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Friday, 4 April 2014

‘Bricks and Mortality’ by Ann Granger

Published by Headline, 2013.
ISBN: 978 0 7553 4914 2

One winter's night, Key House, a beautiful 18th century house in the Cotswold village of Leyton St Ambrose, now empty and abandoned, sometimes squatted in, is set ablaze. The corpse of a young man is discovered amid the fire-blackened ruins. The fire, it is established, was started deliberately and the victim made unconscious, but not actually killed, by a blow to the head prior to the fire. The current owner, Gervase Crown, who inherited the house from his wealthy father Sebastian Crown, has never lived in the house but has made his home in Portugal. It falls to Detective Inspector Jess Campbell with her boss Ian Carter and the perenially complaining Sergeant Phil Morton to investigate the crime. First of all, whose is the body? A neighbour says that they may have seen Gervase in the neighbourhood a few days before the fire. But then a young man called Matthew Pietrangelo with a resemblance to Gervase who was looking for a property to renovate in the neighbourhood is reported missing and forensic analysis establishes that it is indeed Pietrangelo's body, but could he have been killed in mistake for Gervase? And what has happened to Pietrangelo's car? When Gervase does return it is clear that some people are less than pleased to see him, including Petra and Kit Stapleton. Gervase in his wild youth had severely injured Petra in a drink driving accident (for which he was sent to prison); Kit in particular cannot forgive him. And the owner of the house nearest to Key House, the elderly bad-tempered Muriel Pickering, has nothing good at all to say about him. Yet others excuse Gervase's youthful wildness, pointing to his upbringing with a cold and violent father and a mother who abandoned him.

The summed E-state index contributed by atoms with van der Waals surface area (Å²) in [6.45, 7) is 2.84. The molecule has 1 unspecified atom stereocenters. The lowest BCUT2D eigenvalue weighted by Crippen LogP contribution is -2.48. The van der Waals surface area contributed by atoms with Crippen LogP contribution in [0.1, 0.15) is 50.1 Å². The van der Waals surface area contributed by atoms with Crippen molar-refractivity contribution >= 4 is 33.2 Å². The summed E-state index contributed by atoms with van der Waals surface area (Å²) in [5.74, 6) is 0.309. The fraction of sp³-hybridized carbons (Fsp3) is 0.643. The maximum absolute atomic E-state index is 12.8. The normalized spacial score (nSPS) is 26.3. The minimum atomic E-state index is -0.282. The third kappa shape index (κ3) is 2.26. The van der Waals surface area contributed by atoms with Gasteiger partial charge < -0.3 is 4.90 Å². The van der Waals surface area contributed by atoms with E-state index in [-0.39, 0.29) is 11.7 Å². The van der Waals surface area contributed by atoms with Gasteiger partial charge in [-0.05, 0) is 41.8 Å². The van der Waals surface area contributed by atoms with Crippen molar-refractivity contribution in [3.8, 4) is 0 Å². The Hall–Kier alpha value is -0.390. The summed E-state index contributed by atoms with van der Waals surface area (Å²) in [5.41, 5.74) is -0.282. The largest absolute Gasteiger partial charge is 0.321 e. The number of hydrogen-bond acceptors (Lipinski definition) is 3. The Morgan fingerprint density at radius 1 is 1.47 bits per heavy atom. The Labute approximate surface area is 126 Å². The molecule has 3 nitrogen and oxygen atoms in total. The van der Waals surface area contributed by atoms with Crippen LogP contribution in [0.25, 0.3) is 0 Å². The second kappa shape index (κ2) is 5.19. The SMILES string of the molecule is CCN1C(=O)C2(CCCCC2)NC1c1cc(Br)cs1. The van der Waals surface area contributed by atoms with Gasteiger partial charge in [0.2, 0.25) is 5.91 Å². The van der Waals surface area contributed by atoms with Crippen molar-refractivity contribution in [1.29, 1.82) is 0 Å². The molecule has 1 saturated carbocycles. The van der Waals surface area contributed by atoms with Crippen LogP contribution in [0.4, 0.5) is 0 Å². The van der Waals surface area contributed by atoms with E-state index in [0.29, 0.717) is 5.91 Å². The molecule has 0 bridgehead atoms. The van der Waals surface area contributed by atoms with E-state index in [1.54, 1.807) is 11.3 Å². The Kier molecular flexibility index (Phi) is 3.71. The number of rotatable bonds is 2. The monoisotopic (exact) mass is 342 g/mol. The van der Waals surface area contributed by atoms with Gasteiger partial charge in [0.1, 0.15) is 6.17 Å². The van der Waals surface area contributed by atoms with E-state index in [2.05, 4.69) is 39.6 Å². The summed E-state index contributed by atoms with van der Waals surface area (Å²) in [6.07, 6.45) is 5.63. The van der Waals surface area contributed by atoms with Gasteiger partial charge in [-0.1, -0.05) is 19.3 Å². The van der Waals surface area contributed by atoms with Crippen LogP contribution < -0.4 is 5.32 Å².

As ever with this writer, reading Bricks and Mortality with the clever play on words of the title, is a highly pleasurable experience. It is the third in her Campbell and Carter series, the earlier ones being Mud, Muck and Dead Things and Rack, Ruin and Murder. Jess Campbell, with her independent yet cheerful outlook, is a welcome addition to the ranks of female sleuths while Ian Carter, although suitably morose in the vein of most fictional middle-aged male detectives, does have a reason in that his wife has just left him for someone else and it is clear that, although Carter may not 'get over' this, he is mature enough not to let it sour permanently his outlook on life. And his eleven-year-old daughter, the plain-speaking Millie, is delightful. Warmly recommended.

Ann Granger has written a number of crime novels: 15 in the Cotswolds-set Mitchell and Markby series, 7 in the Fran Varady series featuring the eponymous young would-be actor, and 4 in the Victorian period featuring Inspector Ben Ross.
Reviewer: Radmila May

Ann Granger has worked in British embassies around the world. She met her husband, who was also working for the British Embassy, in Prague, and together they received postings to places as far apart as Munich and Lusaka. She is the author of the Mitchell and Markby Mysteries and the Lizzie Martin mystery series. She and her husband are now permanently based in Bicester, near Oxford.

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